Paper No. 3
Presentation Time: 9:00 AM-6:00 PM


WILKINSON, Bruce H., Department of Earth Sciences, Syracuse University, Syracuse, NY 13244 and KESLER, Stephen E., Department of Geological Sciences, University of Michigan, Ann Arbor, MI 48109,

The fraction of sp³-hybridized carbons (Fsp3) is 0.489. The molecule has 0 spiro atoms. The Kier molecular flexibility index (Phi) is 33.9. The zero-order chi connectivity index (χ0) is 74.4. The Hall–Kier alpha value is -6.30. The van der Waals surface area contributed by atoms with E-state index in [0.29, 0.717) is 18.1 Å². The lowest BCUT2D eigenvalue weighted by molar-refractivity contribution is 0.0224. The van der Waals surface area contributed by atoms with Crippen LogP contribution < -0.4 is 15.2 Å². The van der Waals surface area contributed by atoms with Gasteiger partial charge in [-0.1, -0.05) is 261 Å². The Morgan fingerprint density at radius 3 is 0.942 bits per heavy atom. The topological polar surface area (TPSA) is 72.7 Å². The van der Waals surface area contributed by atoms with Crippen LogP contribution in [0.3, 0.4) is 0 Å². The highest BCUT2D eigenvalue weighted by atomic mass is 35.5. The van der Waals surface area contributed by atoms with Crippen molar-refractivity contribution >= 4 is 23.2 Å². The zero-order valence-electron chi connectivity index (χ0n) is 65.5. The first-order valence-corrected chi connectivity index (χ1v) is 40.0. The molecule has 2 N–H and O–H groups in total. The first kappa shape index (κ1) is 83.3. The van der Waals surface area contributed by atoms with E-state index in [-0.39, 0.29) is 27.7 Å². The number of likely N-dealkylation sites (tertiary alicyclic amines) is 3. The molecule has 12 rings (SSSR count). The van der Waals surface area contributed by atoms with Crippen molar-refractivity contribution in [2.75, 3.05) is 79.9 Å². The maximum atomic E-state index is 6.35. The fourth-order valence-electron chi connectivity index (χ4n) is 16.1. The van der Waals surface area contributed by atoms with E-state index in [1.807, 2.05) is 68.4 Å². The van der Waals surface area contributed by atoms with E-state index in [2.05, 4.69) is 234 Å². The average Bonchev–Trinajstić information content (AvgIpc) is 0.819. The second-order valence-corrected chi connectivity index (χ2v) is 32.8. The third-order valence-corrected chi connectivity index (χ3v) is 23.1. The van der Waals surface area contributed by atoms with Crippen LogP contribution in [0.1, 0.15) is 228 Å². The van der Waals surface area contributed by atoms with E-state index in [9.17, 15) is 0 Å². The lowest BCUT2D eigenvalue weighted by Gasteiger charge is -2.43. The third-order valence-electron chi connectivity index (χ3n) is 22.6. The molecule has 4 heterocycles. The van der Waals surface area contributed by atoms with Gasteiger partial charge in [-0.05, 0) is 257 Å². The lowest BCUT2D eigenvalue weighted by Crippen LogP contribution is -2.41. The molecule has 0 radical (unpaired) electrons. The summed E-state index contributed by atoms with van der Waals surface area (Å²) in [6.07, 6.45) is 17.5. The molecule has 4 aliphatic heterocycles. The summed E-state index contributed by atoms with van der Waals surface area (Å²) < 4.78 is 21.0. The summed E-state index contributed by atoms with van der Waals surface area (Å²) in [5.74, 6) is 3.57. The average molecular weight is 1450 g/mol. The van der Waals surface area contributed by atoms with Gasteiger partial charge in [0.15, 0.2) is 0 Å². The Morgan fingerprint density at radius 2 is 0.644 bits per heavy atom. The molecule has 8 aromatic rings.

Understanding of relations between global rates of tectonic uplift and continental denudation is an important challenge to a wide range of Earth scientists; global erosion rates have now been empirically constrained from estimates of elevation changes due to tectonic uplift and landscape denudation, global sedimentary rock volumes, and modern river loads. Here, we describe a theoretical link between vertical orogenic tectonism and associated erosion and that is analogous to diffusion of isotopes and elements in minerals. The computational approach uses data on ages and depths of mineralization for epithermal Au-Ag, porphyry Cu, granitic Sn, and orogenic Au hydrothermal ore deposits, and thermochronometric closure depths and ages of fission track data from apatites and zircons, of K-Ar data from amphiboles, biotites, feldspars, and muscovites, of U-Pb data from zircons. The approach is predicated on the presumption that globally-averaged tectonic processes serve to vertically displace various types of lithosomes relative to the Earth’s erosional (absorbing) surface, and the depth/time paths of these rock bodies are largely independent (random). As such, the global population of crustal rock lithosomes can be treated as a random walk system in crustal depth-geologic time space. Tectonic diffusion rates calculated from thermochronometric and hydrothermal ore deposit data show that crustal lithosomes diffuse tectonically at rates similar to those of ions through water, indicate that rate of vertical tectonic dispersion increases with depth in the crust, and require a mean vertical displacement rate of ~200 m/Ma. Given a global sediment flux ~15 Gt/yr, this vertical rate requires uplift over ~20 x 106 km2 (~15%) of continental surfaces; an area the same as that with a mean local relief in excess of 500m represented by active or recently active (eroding) orogens of the world. As a first approximation, the erosional flux of sediment to world oceans is the same as that anticipated from ages and areas of exposed crustal lithosomes.